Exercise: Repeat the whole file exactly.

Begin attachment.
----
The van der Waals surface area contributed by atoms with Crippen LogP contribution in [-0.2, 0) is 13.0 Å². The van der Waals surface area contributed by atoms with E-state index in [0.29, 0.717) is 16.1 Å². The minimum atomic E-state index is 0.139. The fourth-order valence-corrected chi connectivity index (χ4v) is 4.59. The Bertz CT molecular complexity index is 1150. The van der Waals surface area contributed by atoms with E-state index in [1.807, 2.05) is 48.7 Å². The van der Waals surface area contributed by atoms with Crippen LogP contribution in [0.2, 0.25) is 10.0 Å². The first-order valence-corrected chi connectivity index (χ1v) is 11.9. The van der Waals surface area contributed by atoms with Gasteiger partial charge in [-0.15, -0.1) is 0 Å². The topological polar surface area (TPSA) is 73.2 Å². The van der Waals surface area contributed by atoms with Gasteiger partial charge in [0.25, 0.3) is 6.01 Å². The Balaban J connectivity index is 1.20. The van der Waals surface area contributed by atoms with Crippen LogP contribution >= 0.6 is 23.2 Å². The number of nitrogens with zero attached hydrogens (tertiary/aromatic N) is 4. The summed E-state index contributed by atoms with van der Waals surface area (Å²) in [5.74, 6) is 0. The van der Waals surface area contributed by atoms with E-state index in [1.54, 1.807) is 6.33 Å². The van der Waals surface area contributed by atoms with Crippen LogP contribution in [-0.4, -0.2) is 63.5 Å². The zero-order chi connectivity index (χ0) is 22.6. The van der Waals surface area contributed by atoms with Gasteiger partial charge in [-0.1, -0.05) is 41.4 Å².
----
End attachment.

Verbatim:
The van der Waals surface area contributed by atoms with Crippen LogP contribution in [-0.2, 0) is 13.0 Å². The van der Waals surface area contributed by atoms with E-state index in [0.29, 0.717) is 16.1 Å². The minimum atomic E-state index is 0.139. The fourth-order valence-corrected chi connectivity index (χ4v) is 4.59. The Bertz CT molecular complexity index is 1150. The van der Waals surface area contributed by atoms with E-state index in [1.807, 2.05) is 48.7 Å². The van der Waals surface area contributed by atoms with Crippen LogP contribution in [0.2, 0.25) is 10.0 Å². The first-order valence-corrected chi connectivity index (χ1v) is 11.9. The van der Waals surface area contributed by atoms with Gasteiger partial charge in [-0.15, -0.1) is 0 Å². The topological polar surface area (TPSA) is 73.2 Å². The van der Waals surface area contributed by atoms with Gasteiger partial charge in [0.25, 0.3) is 6.01 Å². The Balaban J connectivity index is 1.20. The van der Waals surface area contributed by atoms with Crippen LogP contribution >= 0.6 is 23.2 Å². The number of nitrogens with zero attached hydrogens (tertiary/aromatic N) is 4. The summed E-state index contributed by atoms with van der Waals surface area (Å²) in [5.74, 6) is 0. The van der Waals surface area contributed by atoms with E-state index in [1.54, 1.807) is 6.33 Å². The van der Waals surface area contributed by atoms with Crippen LogP contribution in [-0.4, -0.2) is 63.5 Å². The zero-order chi connectivity index (χ0) is 22.6. The van der Waals surface area contributed by atoms with Gasteiger partial charge in [-0.1, -0.05) is 41.4 Å².